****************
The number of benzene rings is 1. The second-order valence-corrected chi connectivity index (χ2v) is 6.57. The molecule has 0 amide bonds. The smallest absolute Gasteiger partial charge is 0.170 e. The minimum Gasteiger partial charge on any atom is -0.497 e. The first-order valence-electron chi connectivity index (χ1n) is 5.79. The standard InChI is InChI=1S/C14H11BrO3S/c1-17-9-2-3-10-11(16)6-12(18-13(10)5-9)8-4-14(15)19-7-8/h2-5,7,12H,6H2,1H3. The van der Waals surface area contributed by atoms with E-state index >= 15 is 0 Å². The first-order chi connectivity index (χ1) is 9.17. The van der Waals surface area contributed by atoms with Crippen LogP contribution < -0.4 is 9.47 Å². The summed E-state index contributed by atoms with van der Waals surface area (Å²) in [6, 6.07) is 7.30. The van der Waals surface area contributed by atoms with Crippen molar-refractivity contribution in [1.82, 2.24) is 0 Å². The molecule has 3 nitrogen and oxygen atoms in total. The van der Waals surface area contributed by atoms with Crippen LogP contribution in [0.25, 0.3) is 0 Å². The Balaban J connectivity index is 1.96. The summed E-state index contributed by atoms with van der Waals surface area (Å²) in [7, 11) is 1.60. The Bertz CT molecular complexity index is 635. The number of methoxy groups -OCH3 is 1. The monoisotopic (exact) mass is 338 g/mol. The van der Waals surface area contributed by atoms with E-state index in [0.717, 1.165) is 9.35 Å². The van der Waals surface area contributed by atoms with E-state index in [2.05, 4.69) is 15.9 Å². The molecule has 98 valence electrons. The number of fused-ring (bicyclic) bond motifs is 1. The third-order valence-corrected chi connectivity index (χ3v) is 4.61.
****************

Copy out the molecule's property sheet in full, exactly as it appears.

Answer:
The number of benzene rings is 1. The second-order valence-corrected chi connectivity index (χ2v) is 6.57. The molecule has 0 amide bonds. The smallest absolute Gasteiger partial charge is 0.170 e. The minimum Gasteiger partial charge on any atom is -0.497 e. The first-order valence-electron chi connectivity index (χ1n) is 5.79. The standard InChI is InChI=1S/C14H11BrO3S/c1-17-9-2-3-10-11(16)6-12(18-13(10)5-9)8-4-14(15)19-7-8/h2-5,7,12H,6H2,1H3. The van der Waals surface area contributed by atoms with E-state index >= 15 is 0 Å². The first-order chi connectivity index (χ1) is 9.17. The van der Waals surface area contributed by atoms with Crippen LogP contribution < -0.4 is 9.47 Å². The summed E-state index contributed by atoms with van der Waals surface area (Å²) in [6, 6.07) is 7.30. The van der Waals surface area contributed by atoms with Crippen molar-refractivity contribution in [1.82, 2.24) is 0 Å². The molecule has 3 nitrogen and oxygen atoms in total. The van der Waals surface area contributed by atoms with Crippen LogP contribution in [0.25, 0.3) is 0 Å². The Balaban J connectivity index is 1.96. The summed E-state index contributed by atoms with van der Waals surface area (Å²) in [7, 11) is 1.60. The Bertz CT molecular complexity index is 635. The number of methoxy groups -OCH3 is 1. The monoisotopic (exact) mass is 338 g/mol. The van der Waals surface area contributed by atoms with E-state index in [0.717, 1.165) is 9.35 Å². The van der Waals surface area contributed by atoms with E-state index in [2.05, 4.69) is 15.9 Å². The molecule has 98 valence electrons. The number of fused-ring (bicyclic) bond motifs is 1. The third-order valence-corrected chi connectivity index (χ3v) is 4.61.